Monday, March 03, 2008

Spanish General Election 2008....The Greatest Fraud Of All

With the second electoral debate between Zapatero and Rajoy set for this evening, the latest opinion polls are looking better for the governing PSOE. The advantage they have seems to have settled at around 4% over the Partido Popular (PP), although some polls still put it lower. If this reflects the reality of voting intentions then the elections will leave things pretty much as they are now, with the PSOE needing allies to form a viable majority. The good news for the PSOE is that the indications on turnout in the elections are promising, with estimates of it being around 75%.

There is of course a party who would like voter participation to be considerably less than this, and PP strategist Gabriel Elorriaga was kind enough to spell out explicitly to the British press what he would never have said so openly to the Spanish media. That the PP wants potential voters of the left to stay at home on election day is hardly a surprise, but for them to confirm that they are actively seeking abstention is a sign that they realise the limits of their appeal. It seems that the only message the PP has for those who don’t support their hard right positions is “Please don’t vote”.

The debate tonight is a big one for Mariano Rajoy, his aggressive attacks last week failed to give him anything approaching a knockout blow, and the general perception was that Zapatero did better from the debate despite an uncertain performance. Tonight the tables are turned slightly as the order of intervention will allow Zapatero to have first say in each section and thus give him more opportunity to set the agenda. It’s not necessarily Rajoy’s final chance to score points in the campaign, that could come tomorrow with the announcement of the latest unemployment figures. However, the story of the polls is that the campaign is not currently going the PP’s way.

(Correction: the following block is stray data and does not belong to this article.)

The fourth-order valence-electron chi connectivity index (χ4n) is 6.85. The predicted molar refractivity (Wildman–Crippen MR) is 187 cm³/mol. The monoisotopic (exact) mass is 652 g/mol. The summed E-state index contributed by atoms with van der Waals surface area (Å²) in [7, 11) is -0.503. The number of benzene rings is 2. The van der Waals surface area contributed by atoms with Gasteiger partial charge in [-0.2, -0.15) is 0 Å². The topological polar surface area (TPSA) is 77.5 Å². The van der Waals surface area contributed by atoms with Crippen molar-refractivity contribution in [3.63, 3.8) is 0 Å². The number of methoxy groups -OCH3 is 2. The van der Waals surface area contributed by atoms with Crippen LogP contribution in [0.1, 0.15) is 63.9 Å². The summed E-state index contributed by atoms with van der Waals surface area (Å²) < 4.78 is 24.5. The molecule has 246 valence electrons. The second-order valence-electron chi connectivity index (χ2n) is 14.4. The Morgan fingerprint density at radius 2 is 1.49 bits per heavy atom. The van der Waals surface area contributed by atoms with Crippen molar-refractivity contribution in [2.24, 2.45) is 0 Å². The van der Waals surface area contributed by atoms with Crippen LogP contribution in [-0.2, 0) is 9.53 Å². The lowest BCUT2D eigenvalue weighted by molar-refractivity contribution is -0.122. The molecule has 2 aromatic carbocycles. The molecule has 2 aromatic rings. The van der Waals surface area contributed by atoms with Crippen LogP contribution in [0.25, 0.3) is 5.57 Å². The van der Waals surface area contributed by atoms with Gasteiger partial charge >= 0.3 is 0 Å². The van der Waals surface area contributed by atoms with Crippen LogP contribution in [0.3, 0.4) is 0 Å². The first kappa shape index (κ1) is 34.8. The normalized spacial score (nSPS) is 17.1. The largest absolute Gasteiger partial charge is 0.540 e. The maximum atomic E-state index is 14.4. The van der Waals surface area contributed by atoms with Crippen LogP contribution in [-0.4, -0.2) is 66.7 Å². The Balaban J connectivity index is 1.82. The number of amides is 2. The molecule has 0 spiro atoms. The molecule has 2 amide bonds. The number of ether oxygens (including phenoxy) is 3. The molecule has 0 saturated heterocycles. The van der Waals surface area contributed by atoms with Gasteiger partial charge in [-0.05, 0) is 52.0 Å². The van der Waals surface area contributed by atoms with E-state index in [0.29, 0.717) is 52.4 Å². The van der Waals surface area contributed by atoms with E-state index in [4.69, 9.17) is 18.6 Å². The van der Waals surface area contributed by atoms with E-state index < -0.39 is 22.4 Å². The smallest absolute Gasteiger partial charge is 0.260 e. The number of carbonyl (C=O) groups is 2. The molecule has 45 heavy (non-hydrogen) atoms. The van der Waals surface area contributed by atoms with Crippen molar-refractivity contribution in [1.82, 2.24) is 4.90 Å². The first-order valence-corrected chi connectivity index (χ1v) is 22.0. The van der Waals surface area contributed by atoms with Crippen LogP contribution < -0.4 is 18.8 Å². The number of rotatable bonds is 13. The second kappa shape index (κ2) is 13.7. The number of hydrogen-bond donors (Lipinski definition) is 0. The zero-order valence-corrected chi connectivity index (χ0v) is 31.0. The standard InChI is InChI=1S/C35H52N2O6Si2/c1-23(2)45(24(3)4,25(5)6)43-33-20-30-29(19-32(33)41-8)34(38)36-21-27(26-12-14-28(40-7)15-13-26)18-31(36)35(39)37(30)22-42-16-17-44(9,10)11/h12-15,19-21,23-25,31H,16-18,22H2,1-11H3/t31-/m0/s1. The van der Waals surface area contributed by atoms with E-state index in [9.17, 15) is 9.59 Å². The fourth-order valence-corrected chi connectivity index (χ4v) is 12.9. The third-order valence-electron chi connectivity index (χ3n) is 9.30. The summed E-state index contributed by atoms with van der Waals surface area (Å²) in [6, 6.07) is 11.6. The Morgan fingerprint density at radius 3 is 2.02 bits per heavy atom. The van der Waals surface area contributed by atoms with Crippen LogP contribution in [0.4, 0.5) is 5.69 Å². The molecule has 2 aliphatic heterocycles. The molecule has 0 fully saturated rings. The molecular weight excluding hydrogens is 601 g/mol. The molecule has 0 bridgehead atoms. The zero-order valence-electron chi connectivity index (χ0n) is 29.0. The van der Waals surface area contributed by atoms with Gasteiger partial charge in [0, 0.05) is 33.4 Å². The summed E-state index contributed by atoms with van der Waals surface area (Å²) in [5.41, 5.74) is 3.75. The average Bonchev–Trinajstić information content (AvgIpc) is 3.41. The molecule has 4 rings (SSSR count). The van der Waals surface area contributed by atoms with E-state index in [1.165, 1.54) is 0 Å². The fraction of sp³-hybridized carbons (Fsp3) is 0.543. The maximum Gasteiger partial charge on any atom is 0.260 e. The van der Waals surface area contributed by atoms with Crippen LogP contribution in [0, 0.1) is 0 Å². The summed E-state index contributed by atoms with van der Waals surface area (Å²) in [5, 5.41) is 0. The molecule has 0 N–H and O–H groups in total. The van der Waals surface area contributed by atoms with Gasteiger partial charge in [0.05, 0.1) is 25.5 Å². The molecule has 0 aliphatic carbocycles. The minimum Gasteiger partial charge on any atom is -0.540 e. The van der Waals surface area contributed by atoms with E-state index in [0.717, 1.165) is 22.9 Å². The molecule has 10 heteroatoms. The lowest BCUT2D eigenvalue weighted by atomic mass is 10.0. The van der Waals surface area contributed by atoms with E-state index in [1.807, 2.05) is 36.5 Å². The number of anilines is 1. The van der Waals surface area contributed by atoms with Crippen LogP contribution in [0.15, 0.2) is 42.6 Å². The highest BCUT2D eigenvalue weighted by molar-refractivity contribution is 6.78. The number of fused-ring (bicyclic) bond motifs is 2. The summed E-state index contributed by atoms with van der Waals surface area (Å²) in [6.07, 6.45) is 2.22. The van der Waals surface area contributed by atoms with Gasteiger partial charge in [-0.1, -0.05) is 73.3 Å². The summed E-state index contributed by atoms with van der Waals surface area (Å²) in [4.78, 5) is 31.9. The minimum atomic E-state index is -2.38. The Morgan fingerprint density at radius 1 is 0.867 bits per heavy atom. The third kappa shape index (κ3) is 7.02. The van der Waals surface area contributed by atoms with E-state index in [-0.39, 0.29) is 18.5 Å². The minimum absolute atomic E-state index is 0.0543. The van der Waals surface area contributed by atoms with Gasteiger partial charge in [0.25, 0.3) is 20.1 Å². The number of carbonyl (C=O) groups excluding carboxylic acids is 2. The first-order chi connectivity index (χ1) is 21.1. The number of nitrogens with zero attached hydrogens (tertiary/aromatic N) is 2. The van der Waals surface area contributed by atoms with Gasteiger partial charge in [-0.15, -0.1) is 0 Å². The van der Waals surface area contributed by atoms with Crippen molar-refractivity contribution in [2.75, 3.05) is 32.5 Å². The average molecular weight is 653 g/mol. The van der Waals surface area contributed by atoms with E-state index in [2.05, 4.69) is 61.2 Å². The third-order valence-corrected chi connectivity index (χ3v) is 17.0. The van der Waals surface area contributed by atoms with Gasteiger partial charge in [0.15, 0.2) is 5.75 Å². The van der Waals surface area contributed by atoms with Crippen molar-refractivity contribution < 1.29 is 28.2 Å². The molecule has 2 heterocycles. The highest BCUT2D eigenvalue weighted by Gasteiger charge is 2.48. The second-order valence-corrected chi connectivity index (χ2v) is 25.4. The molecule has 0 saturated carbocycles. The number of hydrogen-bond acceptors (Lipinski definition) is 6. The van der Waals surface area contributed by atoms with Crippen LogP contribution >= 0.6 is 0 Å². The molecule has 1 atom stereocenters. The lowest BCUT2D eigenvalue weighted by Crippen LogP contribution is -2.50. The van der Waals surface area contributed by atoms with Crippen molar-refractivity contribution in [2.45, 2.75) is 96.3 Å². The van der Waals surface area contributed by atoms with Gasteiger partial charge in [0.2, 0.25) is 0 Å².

In the end one of the biggest talking points of last week’s debate was the decision by Rajoy to openly accuse Zapatero of having attacked the victims of terrorism, an accusation which he refused to withdraw. It seems amazing that following the PP’s exploitation of terrorism over the last few years they can still get away with this sort of thing without the political roof falling in on their heads. Their bogus claims to speak in the name of terrorist victims are not new, they have hidden so much of their opposition behind this shield, but it is a depressing illustration of how an important issue can be manipulated to such extremes without apparently affecting the willingness of many people to vote for them.

At least now many victims have had enough and are starting to speak out against the fraudulent way in which the PP has attempted to use their suffering for its own political objectives. The PP only recognises as victims those who support these objectives, such as the leadership of the AVT. Those victims of the Madrid bombings or ETA who refused to accept the conspiracy theories that the PP and their media friends promoted are simply airbrushed out of the photo, and of course denied any funding by those administrations that the PP controls.

Rajoy used as support for his accusation the claim that Zapatero had negotiated politically with ETA, a claim backed up with the blatant lie that no other Spanish government had ever done this before. Irony of ironies, Rajoy’s main advisor in last week’s debate was a certain Pedro Arriola. Now Mr Arriola knows a thing or two about negotiating with ETA, he was a member of the team sent by José Maria Aznar to talk face to face with ETA in Switzerland in 1999. So the question naturally arises, if they didn’t negotiate politically with ETA at this meeting, what were they discussing? Perhaps the weather? Or Athletic Bilbao’s prospects for that season? Some analysts felt that Zapatero could have responded much more strongly on this issue than he did in last week’s encounter. Perhaps tonight he will.

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